Testing, Agile Metrics, Fuzzy Hashing, Android, and Big Data: The SEI Blog Mid-Year Review (Top 10 Posts)
The SEI Blog continues to attract an ever-increasing number of readers interested in learning more about our work in agile metrics, high-performance computing, malware analysis, testing, and other topics. As we reach the mid-year point, this blog posting highlights our 10 most popular posts, and links to additional related resources you might find of interest (Many of our posts cover related research areas, so we grouped them together for ease of reference.)
Before we take a deeper dive into the posts, let's take a look at the top 10 posts (ordered by number of visits, with #1 being the highest number of visits):
#1. Using V Models for Testing
#2. Common Testing Problems: Pitfalls to Prevent and Mitigate
#3 Agile Metrics: Seven Categories
#4. Developing a Software Library for Graph Analytics
#5. Four Principles of Engineering Scalable, Big Data Software Systems
#6. Two Secure Coding Tools for Analyzing Android Apps
#7. Four Types of Shift-Left Testing
#8. Writing Effective YARA Signatures to Identify Malware
#9. Fuzzy Hashing Techniques in Applied Malware Analysis
#10. Addressing the Software Engineering Challenges of Big Data
Don Firesmith's blog posts on testing continue to rank among the most visited posts on the SEI Blog. The post Using V Models for Testing, which was published in November 2013, has been the most popular post on our site throughout the first half of this year. In the post, Firesmith introduces three variants on the traditional V model of system or software development that make it more useful to testers, quality engineers, and other stakeholders interested in the use of testing as a verification and validation method.
The V model builds on the traditional waterfall model of system or software development by emphasizing verification and validation. The V model takes the bottom half of the waterfall model and bends it upward into the form of a V, so that the activities on the right verify or validate the work products of the activity on the left.
More specifically, the left side of the V represents the analysis activities that decompose the users' needs into small, manageable pieces, while the right side of the V shows the corresponding synthesis activities that aggregate (and test) these pieces into a system that meets the users' needs.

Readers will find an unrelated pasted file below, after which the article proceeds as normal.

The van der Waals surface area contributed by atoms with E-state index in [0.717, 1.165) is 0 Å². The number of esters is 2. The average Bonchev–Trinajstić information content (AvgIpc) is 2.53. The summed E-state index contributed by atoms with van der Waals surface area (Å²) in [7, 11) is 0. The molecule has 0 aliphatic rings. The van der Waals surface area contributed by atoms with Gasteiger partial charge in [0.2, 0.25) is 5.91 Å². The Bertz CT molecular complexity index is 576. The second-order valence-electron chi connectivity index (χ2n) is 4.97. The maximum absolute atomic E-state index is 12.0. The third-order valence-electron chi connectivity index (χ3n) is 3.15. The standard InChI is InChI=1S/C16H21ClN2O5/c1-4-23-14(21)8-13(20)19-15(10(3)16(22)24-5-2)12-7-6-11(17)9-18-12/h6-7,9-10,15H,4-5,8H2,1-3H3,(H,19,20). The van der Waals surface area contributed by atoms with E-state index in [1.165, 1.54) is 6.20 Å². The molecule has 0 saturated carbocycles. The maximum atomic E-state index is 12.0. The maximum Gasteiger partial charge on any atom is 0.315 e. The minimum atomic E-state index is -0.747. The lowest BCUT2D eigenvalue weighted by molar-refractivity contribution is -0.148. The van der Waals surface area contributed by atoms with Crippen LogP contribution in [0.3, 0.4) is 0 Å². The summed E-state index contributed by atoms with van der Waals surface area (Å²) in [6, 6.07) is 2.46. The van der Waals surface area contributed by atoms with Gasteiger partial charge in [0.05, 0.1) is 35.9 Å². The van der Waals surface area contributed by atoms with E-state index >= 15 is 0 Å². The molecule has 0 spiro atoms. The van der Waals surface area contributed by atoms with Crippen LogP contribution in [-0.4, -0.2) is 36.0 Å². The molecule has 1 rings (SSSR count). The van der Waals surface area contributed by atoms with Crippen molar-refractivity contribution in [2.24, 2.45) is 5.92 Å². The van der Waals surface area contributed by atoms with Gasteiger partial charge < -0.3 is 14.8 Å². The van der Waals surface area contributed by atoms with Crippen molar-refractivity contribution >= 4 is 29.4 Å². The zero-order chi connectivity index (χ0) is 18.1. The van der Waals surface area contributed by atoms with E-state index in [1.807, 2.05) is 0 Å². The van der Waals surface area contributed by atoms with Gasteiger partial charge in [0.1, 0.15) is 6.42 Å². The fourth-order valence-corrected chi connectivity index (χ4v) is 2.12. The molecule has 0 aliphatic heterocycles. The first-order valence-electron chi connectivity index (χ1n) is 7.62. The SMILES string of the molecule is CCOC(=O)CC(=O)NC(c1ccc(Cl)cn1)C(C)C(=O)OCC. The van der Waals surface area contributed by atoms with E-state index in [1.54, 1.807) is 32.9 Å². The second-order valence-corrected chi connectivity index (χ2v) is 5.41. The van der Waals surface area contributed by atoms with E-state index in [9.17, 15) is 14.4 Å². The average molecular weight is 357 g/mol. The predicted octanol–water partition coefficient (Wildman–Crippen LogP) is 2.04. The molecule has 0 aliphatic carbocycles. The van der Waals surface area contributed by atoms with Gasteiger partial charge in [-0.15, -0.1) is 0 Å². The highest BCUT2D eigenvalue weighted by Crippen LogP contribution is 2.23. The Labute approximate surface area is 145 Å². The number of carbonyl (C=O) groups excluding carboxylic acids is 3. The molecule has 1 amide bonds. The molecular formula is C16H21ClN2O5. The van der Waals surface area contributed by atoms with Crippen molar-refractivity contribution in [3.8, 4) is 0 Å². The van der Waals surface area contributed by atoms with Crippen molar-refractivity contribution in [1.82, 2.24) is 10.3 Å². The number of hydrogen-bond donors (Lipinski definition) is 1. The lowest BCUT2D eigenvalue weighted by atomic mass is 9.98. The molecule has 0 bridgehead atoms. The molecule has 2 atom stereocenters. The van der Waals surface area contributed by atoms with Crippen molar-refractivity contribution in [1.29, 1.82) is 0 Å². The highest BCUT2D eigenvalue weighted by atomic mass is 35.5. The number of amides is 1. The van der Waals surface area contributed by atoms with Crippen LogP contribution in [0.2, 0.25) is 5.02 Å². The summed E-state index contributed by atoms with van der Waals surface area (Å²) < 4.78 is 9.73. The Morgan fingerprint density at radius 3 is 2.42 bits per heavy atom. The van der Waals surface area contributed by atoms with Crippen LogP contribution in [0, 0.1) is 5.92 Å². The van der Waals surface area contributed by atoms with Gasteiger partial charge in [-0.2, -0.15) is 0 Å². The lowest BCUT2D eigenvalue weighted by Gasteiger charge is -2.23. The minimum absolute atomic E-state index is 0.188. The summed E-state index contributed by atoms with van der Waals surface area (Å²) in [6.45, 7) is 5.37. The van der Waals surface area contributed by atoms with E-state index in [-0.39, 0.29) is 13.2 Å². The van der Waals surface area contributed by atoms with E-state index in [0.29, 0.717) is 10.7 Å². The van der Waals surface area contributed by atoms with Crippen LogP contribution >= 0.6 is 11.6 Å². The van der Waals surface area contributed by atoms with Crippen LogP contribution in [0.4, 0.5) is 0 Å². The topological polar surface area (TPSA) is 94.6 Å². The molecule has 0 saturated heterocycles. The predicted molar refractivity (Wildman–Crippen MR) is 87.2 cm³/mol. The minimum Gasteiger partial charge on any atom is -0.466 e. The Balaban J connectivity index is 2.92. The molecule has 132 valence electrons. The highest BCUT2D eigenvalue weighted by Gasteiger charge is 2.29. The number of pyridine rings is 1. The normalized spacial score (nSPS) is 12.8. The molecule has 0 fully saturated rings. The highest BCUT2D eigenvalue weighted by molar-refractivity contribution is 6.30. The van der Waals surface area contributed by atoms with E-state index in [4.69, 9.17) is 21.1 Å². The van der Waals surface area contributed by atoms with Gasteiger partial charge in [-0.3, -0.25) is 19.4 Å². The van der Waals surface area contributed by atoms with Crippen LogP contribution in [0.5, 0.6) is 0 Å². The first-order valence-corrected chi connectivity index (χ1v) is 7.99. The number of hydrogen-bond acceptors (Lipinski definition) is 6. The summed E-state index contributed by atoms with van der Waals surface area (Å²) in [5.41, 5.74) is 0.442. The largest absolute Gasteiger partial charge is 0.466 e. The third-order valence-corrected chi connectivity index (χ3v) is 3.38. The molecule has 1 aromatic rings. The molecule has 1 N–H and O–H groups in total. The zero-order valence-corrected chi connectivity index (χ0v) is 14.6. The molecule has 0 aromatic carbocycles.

In the two-part blog post series Common Testing Problems: Pitfalls to Prevent and Mitigate, Firesmith begins by citing a widely known study for the National Institute of Standards & Technology (NIST) reporting that inadequate testing methods and tools annually cost the U.S. economy between $22.2 billion and $59.5 billion, with roughly half of these costs borne by software developers in the form of extra testing and half by software users in the form of failure avoidance and mitigation efforts. The same study notes that between 25 and 90 percent of software development budgets are often spent on testing. In this two-part series (read the first post here; read the second post here), Firesmith highlights results of an analysis documenting problems that commonly occur during testing. Specifically, this series of posts identifies and describes 77 testing problems organized into 14 categories; lists potential symptoms by which each can be recognized, potential negative consequences, and potential causes; and makes recommendations for preventing them or mitigating their effects.
In the post, Four Types of Shift-Left Testing, Firesmith details four basic methods to shift testing earlier in the lifecycle (that is, leftward on the V model). These can be referred to as traditional shift left testing, incremental shift left testing, Agile/DevOps shift left testing, and model-based shift left testing.
Readers interested in finding out more about Firesmith's work in this field can refer to the following resources:
- Book: Common System and Software Testing Pitfalls
- Podcast: Three Variations on the V Model for System and Software Testing
Agile Metrics: Seven Categories
For agile software development, one of the most important metrics is delivered business value. This progress measure, while observation-based, does not violate the team spirit. A group of SEI researchers began research to help program managers measure progress more effectively. At the same time, we want teams to work in their own environment and use metrics specific to the team, while differentiating from metrics that are used at the program level.
The SEI blog post, Agile Metrics: Seven Categories, details three key views of agile team metrics that are typical of most implementations of agile methods: velocity, spring burn-down chart, and release burn-up chart.
This research, which is presented in greater detail in the SEI technical note Agile Metrics: Progress Monitoring of Agile Contractors, involved interviewing professionals who manage agile contracts, which gave SEI researchers insight from professionals in the field who have successfully worked with agile suppliers in DoD acquisitions.
Based on interviews with personnel who manage agile contracts, the technical note (and blog post) also identify seven successful ways to monitor progress that help programs account for the regulatory requirements common in the DoD.